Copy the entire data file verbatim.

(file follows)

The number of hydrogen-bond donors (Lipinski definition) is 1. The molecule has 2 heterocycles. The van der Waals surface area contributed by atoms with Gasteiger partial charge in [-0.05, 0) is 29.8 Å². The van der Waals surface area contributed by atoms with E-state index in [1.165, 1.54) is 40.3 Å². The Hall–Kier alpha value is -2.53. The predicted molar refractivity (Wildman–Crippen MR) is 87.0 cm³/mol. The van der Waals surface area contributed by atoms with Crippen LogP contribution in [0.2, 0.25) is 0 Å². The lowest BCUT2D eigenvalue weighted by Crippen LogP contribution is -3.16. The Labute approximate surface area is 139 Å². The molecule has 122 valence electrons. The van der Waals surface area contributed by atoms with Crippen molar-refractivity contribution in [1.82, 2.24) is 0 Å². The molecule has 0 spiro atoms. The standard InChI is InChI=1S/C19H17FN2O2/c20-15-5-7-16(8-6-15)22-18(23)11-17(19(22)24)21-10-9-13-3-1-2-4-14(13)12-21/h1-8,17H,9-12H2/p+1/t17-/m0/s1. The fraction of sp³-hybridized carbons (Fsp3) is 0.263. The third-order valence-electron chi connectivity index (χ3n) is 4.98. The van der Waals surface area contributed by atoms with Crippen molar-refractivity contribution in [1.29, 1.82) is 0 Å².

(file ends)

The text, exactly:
The number of hydrogen-bond donors (Lipinski definition) is 1. The molecule has 2 heterocycles. The van der Waals surface area contributed by atoms with Gasteiger partial charge in [-0.05, 0) is 29.8 Å². The van der Waals surface area contributed by atoms with E-state index in [1.165, 1.54) is 40.3 Å². The Hall–Kier alpha value is -2.53. The predicted molar refractivity (Wildman–Crippen MR) is 87.0 cm³/mol. The van der Waals surface area contributed by atoms with Crippen LogP contribution in [0.2, 0.25) is 0 Å². The lowest BCUT2D eigenvalue weighted by Crippen LogP contribution is -3.16. The Labute approximate surface area is 139 Å². The molecule has 122 valence electrons. The van der Waals surface area contributed by atoms with Crippen molar-refractivity contribution in [1.82, 2.24) is 0 Å². The molecule has 0 spiro atoms. The standard InChI is InChI=1S/C19H17FN2O2/c20-15-5-7-16(8-6-15)22-18(23)11-17(19(22)24)21-10-9-13-3-1-2-4-14(13)12-21/h1-8,17H,9-12H2/p+1/t17-/m0/s1. The fraction of sp³-hybridized carbons (Fsp3) is 0.263. The third-order valence-electron chi connectivity index (χ3n) is 4.98. The van der Waals surface area contributed by atoms with Crippen molar-refractivity contribution in [1.29, 1.82) is 0 Å².